|US7595682 *||Feb 24, 2005||Sep 29, 2009||Macronix International Co., Ltd.||Multi-stage charge pump without threshold drop with frequency modulation between embedded mode operations|
|US7834681 *||Sep 10, 2009||Nov 16, 2010||Kabushiki Kaisha Toshiba||Semiconductor integrated circuit|
|US7855591||Jun 7, 2006||Dec 21, 2010||Atmel Corporation||Method and system for providing a charge pump very low voltage applications|
|US8154333 *||Mar 31, 2010||Apr 10, 2012||Taiwan Semiconductor Manufacturing Company, Ltd.||Charge pump circuits, systems, and operational methods thereof|
|US8212801 *||Jul 24, 2006||Jul 3, 2012||Hitachi Displays, Ltd.||Booster circuit and display device|
|US8378737||Mar 9, 2012||Feb 19, 2013||Taiwan Semiconductor Manufacturing Company, Ltd.||Charge pump circuits, systems, and operational methods thereof|
|US8681560||Jun 28, 2011||Mar 25, 2014||Stmicroelectronics S.R.L.||Circuit for the optimization of the programming of a flash memory|
|US8896367||Jul 18, 2013||Nov 25, 2014||Ememory Technology Inc.||Charge pump system|
|US9077238||Jun 25, 2013||Jul 7, 2015||SanDisk Technologies, Inc.||Capacitive regulation of charge pumps without refresh operation interruption|
|US9083231 *||Sep 30, 2013||Jul 14, 2015||Sandisk Technologies Inc.||Amplitude modulation for pass gate to improve charge pump efficiency|
|US9154027||Dec 9, 2013||Oct 6, 2015||Sandisk Technologies Inc.||Dynamic load matching charge pump for reduced current consumption|
|US9520776||Jan 6, 2016||Dec 13, 2016||Sandisk Technologies Llc||Selective body bias for charge pump transfer switches|
|US9647536||Jul 28, 2015||May 9, 2017||Sandisk Technologies Llc||High voltage generation using low voltage devices|
|US20030122609 *||Jan 2, 2002||Jul 3, 2003||Annavajjhala Ravi P.||Charge pump ripple reduction|
|US20050151580 *||Jan 12, 2004||Jul 14, 2005||Hong-Chin Lin||Four-phase dual pumping circuit|
|US20060061410 *||Sep 23, 2004||Mar 23, 2006||Ememory Technology Inc.||Charge pump circuit|
|US20060109048 *||Oct 28, 2005||May 25, 2006||Stmicroelectronics S.R.L.||Charge pump circuit with reuse of accumulated electrical charge|
|US20060186947 *||Feb 24, 2005||Aug 24, 2006||Macronix International Co., Ltd.||Multi-stage charge pump without threshold drop with frequency modulation between embedded mode operations|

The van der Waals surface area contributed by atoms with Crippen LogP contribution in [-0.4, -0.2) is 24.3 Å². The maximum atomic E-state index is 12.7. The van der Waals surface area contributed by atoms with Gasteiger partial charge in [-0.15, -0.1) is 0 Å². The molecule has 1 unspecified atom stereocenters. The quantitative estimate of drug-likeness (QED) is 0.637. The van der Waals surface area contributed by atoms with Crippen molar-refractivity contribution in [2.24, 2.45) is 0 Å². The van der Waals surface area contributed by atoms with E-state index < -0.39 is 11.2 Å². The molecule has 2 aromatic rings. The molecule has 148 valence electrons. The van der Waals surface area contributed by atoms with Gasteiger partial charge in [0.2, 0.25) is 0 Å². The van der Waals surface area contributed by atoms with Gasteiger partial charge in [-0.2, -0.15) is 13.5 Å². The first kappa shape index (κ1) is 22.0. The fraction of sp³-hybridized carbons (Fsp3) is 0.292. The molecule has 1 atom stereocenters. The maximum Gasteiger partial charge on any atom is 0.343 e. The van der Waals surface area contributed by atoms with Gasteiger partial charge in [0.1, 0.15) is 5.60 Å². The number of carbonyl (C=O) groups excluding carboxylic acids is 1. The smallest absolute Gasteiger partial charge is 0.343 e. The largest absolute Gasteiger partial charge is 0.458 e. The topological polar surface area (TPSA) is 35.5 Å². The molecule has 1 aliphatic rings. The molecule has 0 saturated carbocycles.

|US20060273843 *||Sep 7, 2005||Dec 7, 2006||Jean-Michel Daga||High efficiency bi-directional charge pump circuit|
|US20070018935 *||Jul 24, 2006||Jan 25, 2007||Toshio Miyazawa||Display device|
|US20070285150 *||Jun 7, 2006||Dec 13, 2007||Emmanuel Racape||Method and system for providing a charge pump very low voltage applications|
|US20080042731 *||Oct 29, 2007||Feb 21, 2008||Atmel Corporation||High efficiency bi-directional charge pump circuit|
|US20100127764 *||Sep 10, 2009||May 27, 2010||Kabushiki Kaisha Toshiba||Semiconductor integrated circuit|
|US20100253418 *||Mar 31, 2010||Oct 7, 2010||Taiwan Semiconductor Manufacturing Company, Ltd.||Charge pump circuits, systems, and operational methods thereof|
|US20150091637 *||Sep 30, 2013||Apr 2, 2015||Sandisk Technologies Inc.||Amplitude Modulation for Pass Gate to Improve Charge Pump Efficiency|
|USRE46263||May 30, 2014||Jan 3, 2017||Sandisk Technologies Llc||Charge pump system that dynamically selects number of active stages|
|CN100514809C||Apr 28, 2006||Jul 15, 2009||精工电子有限公司||Charge-pump circuit|
|EP0949750A2 *||Apr 8, 1999||Oct 13, 1999||Sanyo Electric Co. Ltd||Charge pump type booster circuit|
|EP0949750A3 *||Apr 8, 1999||May 2, 2002||Sanyo Electric Co. Ltd||Charge pump type booster circuit|
|WO2002017466A1 *||May 7, 2001||Feb 28, 2002||Intersil Corporation||Cascadable high efficiency charge pump circuit and related methods|
|U.S. Classification||365/185.23, 365/189.09, 365/149|
|International Classification||H02M3/07, H02M3/00, H01L27/04, G11C5/14, H01L21/822|
|Cooperative Classification||G11C5/145, H02M3/073|
|European Classification||H02M3/07S, G11C5/14P|
|Jun 2, 1998||CC||Certificate of correction|
|Dec 29, 2000||FPAY||Fee payment|
Year of fee payment: 4
|Jan 23, 2001||REMI||Maintenance fee reminder mailed|
|Feb 17, 2001||AS||Assignment|
Owner name: MACRONIX INTERNATIONAL CO., LTD., TAIWAN
Free format text: ASSIGNMENT OF ASSIGNORS INTEREST;ASSIGNOR:NKK CORPORATION;REEL/FRAME:011511/0763
Effective date: 20010116
|Jan 3, 2005||FPAY||Fee payment|
Year of fee payment: 8
|Jul 22, 2008||FPAY||Fee payment|
Year of fee payment: 12